Sparking outrage and division are the surest ways to go viral on traditional social media. I hoped TikTok would be different. But alas, my videos that get the most distribution tend to have flame wars in the comments. “Controversial opinions drive engagement and engagement drives views,” said Goodsir. “That can also be the bad side of TikTok.”
YouTube Shorts in great shape
YouTube Shorts might have the best chance to compete with TikTok. “Their strength has been contextual, AI-based recommendations,” said Margins author Ranjan Roy, in an interview on Big Technology Podcast last week. YouTube, in other words, has been recommending videos based on your watching behavior for years, and applying that technology to Shorts is an advantage. YouTube’s long-form videos are also appealing to users who might want more content from accounts whose Shorts they like. And it’s nice for creators too. I’ve seen Shorts draw a bunch of people into my (still admittedly small) YouTube channel, including some looking for the full episode in the comments.
TikTok remains a big risk
TikTok is not guaranteed to hang around forever, which makes every bit of effort placed into it somewhat risky. “A lot of marketers are really scared to dump their budgets into TikTok because they're afraid it’ll get shut down,” said Cicero. As established brands and content creators sit out TikTok in favor of safer bets, their hesitancy will make TikTok a solid place for others to build an audience. But it could all fall apart in a minute.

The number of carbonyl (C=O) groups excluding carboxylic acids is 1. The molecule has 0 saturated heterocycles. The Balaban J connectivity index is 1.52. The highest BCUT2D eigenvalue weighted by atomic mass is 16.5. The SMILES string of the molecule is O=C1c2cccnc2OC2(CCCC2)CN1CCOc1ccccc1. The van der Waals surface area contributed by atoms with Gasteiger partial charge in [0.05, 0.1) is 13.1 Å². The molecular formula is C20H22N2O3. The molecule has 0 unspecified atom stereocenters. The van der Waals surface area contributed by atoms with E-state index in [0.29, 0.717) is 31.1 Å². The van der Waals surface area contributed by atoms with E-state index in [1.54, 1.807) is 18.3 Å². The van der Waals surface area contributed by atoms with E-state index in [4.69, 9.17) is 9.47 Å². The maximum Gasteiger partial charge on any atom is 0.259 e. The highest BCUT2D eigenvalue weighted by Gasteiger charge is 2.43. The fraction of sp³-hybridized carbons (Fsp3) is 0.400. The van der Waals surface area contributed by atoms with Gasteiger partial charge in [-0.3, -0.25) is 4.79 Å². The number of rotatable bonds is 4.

Catch The Highlights Of Ericsson's Imagine Possible (Sponsored)
This week in Santa Clara, Ericsson convened innovators, thinkers, and tech leaders for two days of conversation about the future of business and connectivity. The sessions featured speakers from companies including Amazon, Microsoft, IKEA, Rivian, and others. You can watch the highlights for free today.
What Else I’m Reading
Elon Musk sounds like he’s going through with the Twitter deal. He wants to cut most of the workforce. The Amazon Labor Union lost again. Microsoft quietly laid off about 1,000. Snap had bad earnings again. What Disney, Netflix, Hulu and others pay employees. Trust in tech is declining, and more so with Republicans. Protestors in China are spreading their message via Apple’s Airdrop. Was Kanye’s Parler deal exploitative? An ABC news producer disappeared after the FBI raided his home. Why whole wheat is better.
Number Of The Week
Number of new subscribers Netflix added last quarter, more than double the 1 million it had projected.
Quote Of The Week
“Netflix Inc. earlier this year saw a worrying signal in its data: Users were coming to the streaming service less often”
The other side of Netflix’s good news: People are visiting it less often.
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This Week On Big Technology Podcast: What Is Consciousness And Can Machines Achieve It — With Anil Seth
Anil Seth is a professor of cognitive and computational neuroscience at the University of Sussex and author of Being You. He joins Big Technology Podcast for a discussion of AI sentience grounded in science and research. In this conversation, we discuss the definition of consciousness, what it would take for AI to achieve it, and whether researchers should keep trying to get there. Stay tuned for the second half, where we cover AI avatars in the metaverse and, yes, simulation theory.